Artist: Cameron Graves
Label: Artistry Music/Mack Avenue
Formats: CD, LP, Digital
Release date: February 19, 2021
Pianist-composer Cameron Graves initially achieved acclaim as a member of the West Coast Get Down, a collective of L.A. jazz musicians that includes Kamasi Washington and Stephen “Thundercat” Bruner. More recently he has performed and recorded with fusion pioneer Stanley Clarke, who has served as a mentor to the younger musician. Releasing his widely acclaimed debut album Planetary Prince in 2017,Graves now returns with his own brand of progressive jazz on Seven. Referring to his new style as thrash-jazz, Graves draws upon his jazz and classical studies as well as his love of Living Colour, Meshuggah, and other heavy metal bands to create a stunningly inventive jazz-rock fusion that will blast you into another galaxy.
The album takes its title and inspiration from Graves’ penchant for writing in odd time signatures, particularly combinations of seven, as well as “the overwhelming presence and impact of seven throughout global spiritual traditions.” This exploration of spirituality in addition to Graves’ interests in astronomy and astrology are reflected in the titles of each track. Joining Graves on this journey are members of his core quartet: guitarist Colin Cook, bassist Max Gerl, and drummer Mike Mitchell.
Opening with “Sacred Spheres,” the mastery of the quartet is immediately apparent, with Graves and Mitchell competing in a furious rhythmic battle. Tenor saxophonist Kamasi Washington makes a guest appearance on the harmonious “Paradise Trinity,” taking the melodic line over Graves’ ostinato patterns, and returns on the more ethereal title track, “Seven.” Metal influences are apparent on tracks such as “Sons of Creation,” with its thundering keyboard pitted against guitar and percussion, and the clash of “Super Universes,” tempered only by occasional series of descending major chord progressions on piano. “Red” in particular is illustrative of Graves’ thrash-jazz, pitting the heavy metal influences against more elegant piano passages.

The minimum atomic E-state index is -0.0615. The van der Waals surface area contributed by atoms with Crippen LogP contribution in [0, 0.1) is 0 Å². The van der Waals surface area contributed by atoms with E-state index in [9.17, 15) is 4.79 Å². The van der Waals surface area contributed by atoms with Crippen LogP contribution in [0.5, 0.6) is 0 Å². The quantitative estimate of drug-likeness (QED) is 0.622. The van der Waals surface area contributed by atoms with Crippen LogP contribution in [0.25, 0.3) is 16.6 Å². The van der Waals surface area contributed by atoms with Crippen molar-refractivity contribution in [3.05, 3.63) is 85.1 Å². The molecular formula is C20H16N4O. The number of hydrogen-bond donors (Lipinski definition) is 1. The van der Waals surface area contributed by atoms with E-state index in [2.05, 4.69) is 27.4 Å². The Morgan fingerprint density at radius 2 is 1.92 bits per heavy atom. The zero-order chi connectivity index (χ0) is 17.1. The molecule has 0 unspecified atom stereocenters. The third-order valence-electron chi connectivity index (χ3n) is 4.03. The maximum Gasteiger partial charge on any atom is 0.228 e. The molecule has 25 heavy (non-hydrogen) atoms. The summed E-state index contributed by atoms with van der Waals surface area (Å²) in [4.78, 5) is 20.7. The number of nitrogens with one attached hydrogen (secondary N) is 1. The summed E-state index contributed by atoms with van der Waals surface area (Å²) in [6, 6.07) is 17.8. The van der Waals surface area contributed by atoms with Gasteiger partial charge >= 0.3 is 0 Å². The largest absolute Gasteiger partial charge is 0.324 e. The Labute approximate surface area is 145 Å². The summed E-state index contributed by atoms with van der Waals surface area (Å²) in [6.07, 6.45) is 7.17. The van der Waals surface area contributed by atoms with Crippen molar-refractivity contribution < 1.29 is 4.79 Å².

In a complete change of pace, “Fairytales” is a more classically oriented solo piano piece, in essence a deconstruction that illustrates the foundations of an album built upon Graves’ phenomenal technique. As he explains, “This project has two different characters. When you play these songs on solo piano, they sound just like a contemporary classical song, like Debussy or Ravel. But when you play them with the band, it turns into this hard-rock record.” Closing with “Eternal Paradise,” Graves makes his vocal debut, a talent he comes by naturally as the son of soul singer Carl Graves. This song, however, is more of a hard rock anthem, with Cameron declaring “life is the eternal paradise.”
With Seven, Cameron Graves carries on the jazz-fusion traditions that were started by bands like Mahavishnu Orchestra, Weather Report and Return to Forever, but he reimagines and extends the genre into new territories.
Reviewed by Brenda Nelson-Strauss